City Hall was turned over Saturday to the people who clean toilets, cook fast-food burgers, stitch clothing and park cars.
Ignoring the rain, close to 1,000 of them showed up with one thing on their minds as they shouted over and over again in English and Spanish: "Five-Oh-One! Five-Oh-One! Five-Oh-One!"
Their chants were intended for four members of an obscure state commission who needed the help of police to help clear a path through the noisy crowd inside City Hall so they could take their seats.
'Moral Minimum Wage'
As the culmination of a well-organized grass-roots effort, the workers tried to cajole, needle and ultimately convince the Industrial Welfare Commission to raise the state's hourly minimum wage. A "moral minimum wage," they argued, would be $5.01.
The workers were joined by Mayor Tom Bradley, City Councilman Zev Yaroslavsky, City Controller Rick Tuttle and Los Angeles Democratic state Sens. Art Torres, Diane Watson and Bill Greene. They said they also favored an increase in the minimum wage.
The minimum wage, which has not changed since 1981, is $3.35, which provides a full-time wage earner with a $134 weekly paycheck and a yearly income of less than $7,000. Approximately 600,000 people earn this rock-bottom salary in California.
The commission, which is empowered to set minimum wages, has proposed raising the rate to $4. It also has suggested establishing a rate of $3.40 for full-time students under 21.
At the hearing, employers, most representing the restaurant industry, seemed resigned to paying their workers on the lowest rung more money. But they vigorously opposed boosting the rate by more than the 65 cents the commission has recommended. They warned that food prices would have to be increased or workers would have to be laid off or have their hours curtailed if the minimum wage jumped beyond $4.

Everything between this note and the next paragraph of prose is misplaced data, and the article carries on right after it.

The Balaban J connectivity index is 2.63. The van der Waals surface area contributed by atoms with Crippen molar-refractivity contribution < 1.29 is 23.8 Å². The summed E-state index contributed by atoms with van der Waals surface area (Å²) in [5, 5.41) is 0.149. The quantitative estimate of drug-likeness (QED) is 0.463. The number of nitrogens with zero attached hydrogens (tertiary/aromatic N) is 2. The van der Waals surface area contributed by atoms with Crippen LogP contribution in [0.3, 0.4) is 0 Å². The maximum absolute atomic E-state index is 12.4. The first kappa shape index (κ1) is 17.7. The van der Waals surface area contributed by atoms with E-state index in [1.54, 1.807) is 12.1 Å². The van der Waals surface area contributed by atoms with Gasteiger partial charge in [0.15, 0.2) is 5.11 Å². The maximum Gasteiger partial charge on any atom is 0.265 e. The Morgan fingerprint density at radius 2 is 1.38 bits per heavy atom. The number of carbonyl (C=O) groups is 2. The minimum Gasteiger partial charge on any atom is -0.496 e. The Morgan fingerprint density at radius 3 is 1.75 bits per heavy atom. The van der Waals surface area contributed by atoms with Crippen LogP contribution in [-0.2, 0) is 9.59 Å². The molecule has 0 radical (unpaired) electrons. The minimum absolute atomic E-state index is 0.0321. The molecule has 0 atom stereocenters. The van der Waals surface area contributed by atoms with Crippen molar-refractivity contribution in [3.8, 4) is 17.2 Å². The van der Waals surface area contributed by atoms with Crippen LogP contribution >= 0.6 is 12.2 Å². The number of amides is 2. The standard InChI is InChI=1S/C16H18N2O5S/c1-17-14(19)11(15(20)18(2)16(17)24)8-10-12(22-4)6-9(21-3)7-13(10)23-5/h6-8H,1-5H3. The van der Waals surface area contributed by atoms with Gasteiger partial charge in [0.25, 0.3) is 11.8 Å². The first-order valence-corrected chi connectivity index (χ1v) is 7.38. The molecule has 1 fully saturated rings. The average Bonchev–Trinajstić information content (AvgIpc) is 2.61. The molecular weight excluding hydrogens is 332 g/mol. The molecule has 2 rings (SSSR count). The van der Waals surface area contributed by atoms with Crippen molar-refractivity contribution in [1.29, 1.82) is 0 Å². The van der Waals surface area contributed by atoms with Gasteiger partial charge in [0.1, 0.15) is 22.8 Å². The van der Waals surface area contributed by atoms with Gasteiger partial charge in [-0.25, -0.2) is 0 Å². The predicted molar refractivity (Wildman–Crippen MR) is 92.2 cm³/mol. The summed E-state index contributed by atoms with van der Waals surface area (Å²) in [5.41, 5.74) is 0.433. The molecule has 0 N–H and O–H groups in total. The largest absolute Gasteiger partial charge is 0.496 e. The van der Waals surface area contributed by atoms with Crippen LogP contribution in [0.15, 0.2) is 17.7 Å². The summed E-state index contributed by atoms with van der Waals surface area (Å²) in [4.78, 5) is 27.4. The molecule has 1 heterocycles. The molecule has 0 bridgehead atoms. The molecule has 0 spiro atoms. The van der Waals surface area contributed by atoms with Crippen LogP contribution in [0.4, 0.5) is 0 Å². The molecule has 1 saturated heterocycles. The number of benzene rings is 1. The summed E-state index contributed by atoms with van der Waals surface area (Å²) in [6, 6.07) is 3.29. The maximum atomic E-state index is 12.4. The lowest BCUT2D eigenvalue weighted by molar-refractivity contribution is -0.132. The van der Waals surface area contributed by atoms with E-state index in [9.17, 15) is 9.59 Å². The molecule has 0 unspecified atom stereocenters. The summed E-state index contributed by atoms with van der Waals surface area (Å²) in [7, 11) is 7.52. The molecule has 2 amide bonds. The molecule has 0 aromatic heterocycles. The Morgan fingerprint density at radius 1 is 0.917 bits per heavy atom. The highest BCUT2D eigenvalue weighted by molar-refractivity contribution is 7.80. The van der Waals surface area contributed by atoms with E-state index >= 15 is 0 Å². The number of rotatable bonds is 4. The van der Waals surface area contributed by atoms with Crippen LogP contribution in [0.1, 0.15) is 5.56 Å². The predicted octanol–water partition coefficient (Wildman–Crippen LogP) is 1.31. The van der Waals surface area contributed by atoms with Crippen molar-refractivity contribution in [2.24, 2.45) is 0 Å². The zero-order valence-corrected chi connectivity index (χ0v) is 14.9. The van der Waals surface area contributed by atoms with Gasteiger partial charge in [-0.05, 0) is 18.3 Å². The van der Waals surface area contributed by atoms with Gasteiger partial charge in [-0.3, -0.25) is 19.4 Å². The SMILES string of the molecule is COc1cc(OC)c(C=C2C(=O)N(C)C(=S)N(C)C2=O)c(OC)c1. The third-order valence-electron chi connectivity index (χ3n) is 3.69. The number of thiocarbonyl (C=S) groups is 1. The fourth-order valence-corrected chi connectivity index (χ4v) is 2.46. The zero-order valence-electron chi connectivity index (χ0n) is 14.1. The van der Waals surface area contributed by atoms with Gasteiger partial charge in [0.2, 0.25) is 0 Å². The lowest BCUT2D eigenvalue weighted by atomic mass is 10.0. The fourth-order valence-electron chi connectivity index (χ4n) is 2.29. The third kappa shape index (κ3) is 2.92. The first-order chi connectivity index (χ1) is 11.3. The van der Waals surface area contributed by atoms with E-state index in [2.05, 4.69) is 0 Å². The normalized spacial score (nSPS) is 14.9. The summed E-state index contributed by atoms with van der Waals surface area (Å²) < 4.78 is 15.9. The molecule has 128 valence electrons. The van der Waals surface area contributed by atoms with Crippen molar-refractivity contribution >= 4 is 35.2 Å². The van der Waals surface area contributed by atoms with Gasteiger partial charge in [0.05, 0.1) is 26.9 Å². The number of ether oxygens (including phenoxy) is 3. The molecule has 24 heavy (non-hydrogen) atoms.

'Increase Is Inevitable'
"I recognize an increase is inevitable, and I see your proposal as being the most sensitive to our business," said Winfield Western, a regional manager with Naugles restaurants who echoed the views of other employers who testified.
The public hearing was the first of three to be held in the state before the commission makes its final decision Dec. 18. The other hearings will be in San Francisco and Sacramento. The commission may choose to stick with its original recommendation or devise some other wage configuration.
This fall, Gov. George Deukmejian vetoed legislation raising the minimum wage to $4.25, explaining that he wanted the five-member commission to set the rate.
Torres, who sponsored the vetoed bill, urged the commission on Saturday to abandon its idea of a separate rate for full-time students.
"Will they be given an incentive to drop out of school to earn a few pennies more?" Torres asked. "That is unconscionable. If you drop a class, do you get a raise?"
One of the most poignant moments Saturday came when Amparo Acosta, a 58-year-old mother of 10 children, approached the microphone. Acosta, who speaks no English, let her parish priest, Father Joseph Greeley of Epiphany Catholic Church in South El Monte, speak for her.
Greeley told the commission why Acosta, who works at a factory that produces tamale and taco shells, always wears long-sleeved dresses.
"She covers the burn marks from machinery she handles," Greeley said. "There is no insurance."
Acosta, who earns $3.50 an hour, pulled up her sleeves to show the commissioners the burns she said she receives from the hot machinery when the production line is speeded up. Greeley said workers like Acosta, who must tolerate terrible working conditions, deserve more money.
The two commissioners representing employers are thought to favor the proposal now on the table. The two members representing workers said they like the $5.01 rate and oppose treating students differently. That leaves Muriel Morse, a 73-year-old Altadena resident who represents the public at large, as the swing vote.
Morse, who was appointed by Deukmejian, said she was impressed by Saturday's turnout, which was organized by the United Neighborhoods Organization, the South-Central Organizing Committee and the East Valley Organization. But she provided no clue Saturday to which way she might be leaning.
"It's a difficult issue whether you are a swing vote or not," Morse said. "I haven't decided anything at this point."